THE national strike over public-sector pensions brought a wave of disruption to Calderdale.
Nearly every school closed, giving thousands of children an extra day off, libraries and many council offices were shut and others were picketed.
About 400 banner-waving protesters gathered outside Halifax Town Hall to hear a range of trade-union representatives condemn the Government’s planned pension reforms.
They said the changes would leave members paying more and working longer for less.
The Government claims the cost of funding public-sector pensions is unsustainable as people are living longer.
Keith Williamson, representing one of the biggest unions, Unison, said that despite the widespread support yesterday, he did not think a single day of action would be enough.
“I believe it is going to require sustained action to persuade the Government move on this,” he said.
He told how a typical public sector worker with 20 years service and earning £20,000 would see their pension reduced from £9,842 per year to £8,631 and many would not be able to retire until they were 67. “Increasing our pension contributions is a tax on low paid workers and it is going to pay off the greedy bankers who put us in this mess in the first place.”
Paul Wiehl, said all seven members of the Association of Education Psychologists in Calderdale were on strike because of what they saw as a direct attack on public services. “Most people join the public service sector with a view to giving fair labour and they expect a fair pension in return.”
Shelagh Hirst of the Association of Teachers and Lecturers said: “Education professionals are committed to their jobs and the people they work with, they don’t want to strike but want to persuade the Government to give a bit and properly negotiate the pensions agreement.”
Jan Holden of the University and College Union said cutting her pension now would make her and others like her a burden on the state in future.
“I have worked hard and paid into a pension scheme which the Government said it would honour, and now they want to change that.
“It is no wonder that so many younger people are disenchanted and no longer see public sector pensions as worthwhile.”
Gary Barker of the GMB union said the Government was intent on pitting the public sector against the private sector. “We have to stand together for what’s right.”
Paul Wells of the Public and Commercial Services union said people would have to pay £63 a month more into their pension if the reforms went ahead as planned.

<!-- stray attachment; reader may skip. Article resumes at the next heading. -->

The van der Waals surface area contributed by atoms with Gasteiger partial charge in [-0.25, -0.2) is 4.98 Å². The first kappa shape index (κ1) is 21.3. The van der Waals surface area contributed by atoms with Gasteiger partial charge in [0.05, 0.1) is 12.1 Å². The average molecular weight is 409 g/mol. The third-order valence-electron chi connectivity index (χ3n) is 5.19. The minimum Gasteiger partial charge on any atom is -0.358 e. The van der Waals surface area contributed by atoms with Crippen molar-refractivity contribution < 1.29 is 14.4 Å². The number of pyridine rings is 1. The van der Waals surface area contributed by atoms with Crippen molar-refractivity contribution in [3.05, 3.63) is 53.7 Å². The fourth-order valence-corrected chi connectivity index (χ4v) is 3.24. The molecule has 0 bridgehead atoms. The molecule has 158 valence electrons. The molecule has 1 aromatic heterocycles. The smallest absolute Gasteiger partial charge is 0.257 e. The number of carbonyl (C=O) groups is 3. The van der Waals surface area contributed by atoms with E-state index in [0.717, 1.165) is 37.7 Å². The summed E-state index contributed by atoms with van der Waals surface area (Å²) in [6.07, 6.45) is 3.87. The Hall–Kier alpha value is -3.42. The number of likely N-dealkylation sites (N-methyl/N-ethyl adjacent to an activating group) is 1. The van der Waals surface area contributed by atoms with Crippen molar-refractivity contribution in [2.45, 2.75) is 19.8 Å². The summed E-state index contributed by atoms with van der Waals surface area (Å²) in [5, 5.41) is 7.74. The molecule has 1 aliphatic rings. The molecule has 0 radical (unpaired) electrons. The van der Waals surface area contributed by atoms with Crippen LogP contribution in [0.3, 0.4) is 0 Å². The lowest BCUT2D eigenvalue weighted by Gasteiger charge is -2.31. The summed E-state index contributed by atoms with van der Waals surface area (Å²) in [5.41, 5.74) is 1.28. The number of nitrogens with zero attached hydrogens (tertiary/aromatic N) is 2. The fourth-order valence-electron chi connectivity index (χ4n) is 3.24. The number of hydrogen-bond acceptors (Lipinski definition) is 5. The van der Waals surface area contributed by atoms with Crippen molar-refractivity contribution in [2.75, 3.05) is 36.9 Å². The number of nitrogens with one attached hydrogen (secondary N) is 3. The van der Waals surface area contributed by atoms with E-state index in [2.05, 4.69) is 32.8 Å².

“Our pensions are affordable if the Government wants to take on the bankers and those who don’t pay the taxes they are supposed to pay.”
Calderdale Council’s deputy leader Tim Swift (Lab, Town) joined the rally along with several other Labour councillors.
He said he had a lot of sympathy for the strikers. “I think they have been pushed to the point where they have no other way to make their voices heard.
He hoped there would be no more industrial action but the council had plans in place if that was necessary.
Councillor Danielle Coombs (Lab, Ovenden) will table a motion at next Wednesday’s meeting of Calderdale Council urging a Government rethink.
She also wants councillors to “strongly commend the very positive and constructive approach being taken by council staff, managers and trades unions who have taken great care to ensure that essential services and care for the vulnerable are not affected by the dispute.”
Members of more than 30 trades unions took part in yesterday’s day of action.
Most Calderdale schools and at least 14 council offices and libraries were closed, Calderdale Magistrates Court and Halifax County Court was operating with a skeleton staff and pickets were on duty outside several schools, the Calderdale Royal Hospital and Heath Training Centre, in Free School Lane, Halifax.
Five Calderdale primary schools remained open as normal - Bowling Green, at Stainland, Salterlee, Shibden, Scout Road, Mytholmroyd, St John’s, at Clifton. Whitehill, Halifax.
Another seven schools were partly closed.
The Government wants public sector workers to work for longer, pay more into their pensions and for those pensions to be based on a “career average” salary, rather that the current final salary arrangement which many are currently on.